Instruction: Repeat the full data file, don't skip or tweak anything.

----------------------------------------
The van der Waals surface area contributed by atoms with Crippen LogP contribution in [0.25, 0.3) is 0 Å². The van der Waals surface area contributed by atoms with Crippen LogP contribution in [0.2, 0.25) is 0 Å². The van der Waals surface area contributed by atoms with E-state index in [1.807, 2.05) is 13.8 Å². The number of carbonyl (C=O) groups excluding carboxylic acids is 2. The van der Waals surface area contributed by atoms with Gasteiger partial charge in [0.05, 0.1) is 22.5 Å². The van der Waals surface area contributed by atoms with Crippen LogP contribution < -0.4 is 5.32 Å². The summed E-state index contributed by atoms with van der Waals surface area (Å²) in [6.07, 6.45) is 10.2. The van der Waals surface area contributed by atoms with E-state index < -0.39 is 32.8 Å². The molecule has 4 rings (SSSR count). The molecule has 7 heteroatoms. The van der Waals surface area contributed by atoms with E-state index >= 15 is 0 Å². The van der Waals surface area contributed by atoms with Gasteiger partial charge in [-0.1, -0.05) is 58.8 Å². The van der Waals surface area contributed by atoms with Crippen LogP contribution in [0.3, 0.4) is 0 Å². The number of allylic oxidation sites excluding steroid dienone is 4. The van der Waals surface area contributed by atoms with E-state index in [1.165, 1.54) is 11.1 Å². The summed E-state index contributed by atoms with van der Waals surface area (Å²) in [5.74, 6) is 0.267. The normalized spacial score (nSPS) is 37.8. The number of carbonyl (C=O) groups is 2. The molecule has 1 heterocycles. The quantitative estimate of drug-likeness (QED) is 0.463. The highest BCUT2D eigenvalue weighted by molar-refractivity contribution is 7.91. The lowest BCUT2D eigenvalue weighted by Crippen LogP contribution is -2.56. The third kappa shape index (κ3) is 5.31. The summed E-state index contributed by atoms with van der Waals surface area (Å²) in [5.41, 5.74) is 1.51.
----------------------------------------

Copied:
The van der Waals surface area contributed by atoms with Crippen LogP contribution in [0.25, 0.3) is 0 Å². The van der Waals surface area contributed by atoms with Crippen LogP contribution in [0.2, 0.25) is 0 Å². The van der Waals surface area contributed by atoms with E-state index in [1.807, 2.05) is 13.8 Å². The number of carbonyl (C=O) groups excluding carboxylic acids is 2. The van der Waals surface area contributed by atoms with Gasteiger partial charge in [0.05, 0.1) is 22.5 Å². The van der Waals surface area contributed by atoms with Crippen LogP contribution < -0.4 is 5.32 Å². The summed E-state index contributed by atoms with van der Waals surface area (Å²) in [6.07, 6.45) is 10.2. The van der Waals surface area contributed by atoms with E-state index < -0.39 is 32.8 Å². The molecule has 4 rings (SSSR count). The molecule has 7 heteroatoms. The van der Waals surface area contributed by atoms with E-state index >= 15 is 0 Å². The van der Waals surface area contributed by atoms with Gasteiger partial charge in [-0.1, -0.05) is 58.8 Å². The van der Waals surface area contributed by atoms with Crippen LogP contribution in [0.3, 0.4) is 0 Å². The number of allylic oxidation sites excluding steroid dienone is 4. The van der Waals surface area contributed by atoms with E-state index in [1.165, 1.54) is 11.1 Å². The summed E-state index contributed by atoms with van der Waals surface area (Å²) in [5.74, 6) is 0.267. The normalized spacial score (nSPS) is 37.8. The number of carbonyl (C=O) groups is 2. The molecule has 1 heterocycles. The quantitative estimate of drug-likeness (QED) is 0.463. The highest BCUT2D eigenvalue weighted by molar-refractivity contribution is 7.91. The lowest BCUT2D eigenvalue weighted by Crippen LogP contribution is -2.56. The third kappa shape index (κ3) is 5.31. The summed E-state index contributed by atoms with van der Waals surface area (Å²) in [5.41, 5.74) is 1.51.